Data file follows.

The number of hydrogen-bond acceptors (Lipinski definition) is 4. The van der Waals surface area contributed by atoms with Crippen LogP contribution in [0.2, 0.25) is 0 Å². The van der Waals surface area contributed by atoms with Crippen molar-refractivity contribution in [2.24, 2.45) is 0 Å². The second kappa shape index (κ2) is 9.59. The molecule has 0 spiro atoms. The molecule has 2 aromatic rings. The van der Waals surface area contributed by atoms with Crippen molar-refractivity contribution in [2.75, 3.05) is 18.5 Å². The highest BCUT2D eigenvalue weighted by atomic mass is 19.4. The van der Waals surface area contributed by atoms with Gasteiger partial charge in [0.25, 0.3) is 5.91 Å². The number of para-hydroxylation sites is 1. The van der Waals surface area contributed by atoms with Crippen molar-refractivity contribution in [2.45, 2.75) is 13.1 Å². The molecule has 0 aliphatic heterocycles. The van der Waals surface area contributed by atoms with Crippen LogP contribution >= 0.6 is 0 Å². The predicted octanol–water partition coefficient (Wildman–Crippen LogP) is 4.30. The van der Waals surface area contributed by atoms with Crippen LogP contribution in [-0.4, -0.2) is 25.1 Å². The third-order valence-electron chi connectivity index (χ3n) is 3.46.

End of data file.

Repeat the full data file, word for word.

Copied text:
The number of hydrogen-bond acceptors (Lipinski definition) is 4. The van der Waals surface area contributed by atoms with Crippen LogP contribution in [0.2, 0.25) is 0 Å². The van der Waals surface area contributed by atoms with Crippen molar-refractivity contribution in [2.24, 2.45) is 0 Å². The second kappa shape index (κ2) is 9.59. The molecule has 0 spiro atoms. The molecule has 2 aromatic rings. The van der Waals surface area contributed by atoms with Crippen molar-refractivity contribution in [2.75, 3.05) is 18.5 Å². The highest BCUT2D eigenvalue weighted by atomic mass is 19.4. The van der Waals surface area contributed by atoms with Gasteiger partial charge in [0.25, 0.3) is 5.91 Å². The number of para-hydroxylation sites is 1. The van der Waals surface area contributed by atoms with Crippen molar-refractivity contribution in [2.45, 2.75) is 13.1 Å². The molecule has 0 aliphatic heterocycles. The van der Waals surface area contributed by atoms with Crippen LogP contribution >= 0.6 is 0 Å². The predicted octanol–water partition coefficient (Wildman–Crippen LogP) is 4.30. The van der Waals surface area contributed by atoms with Crippen LogP contribution in [-0.4, -0.2) is 25.1 Å². The third-order valence-electron chi connectivity index (χ3n) is 3.46.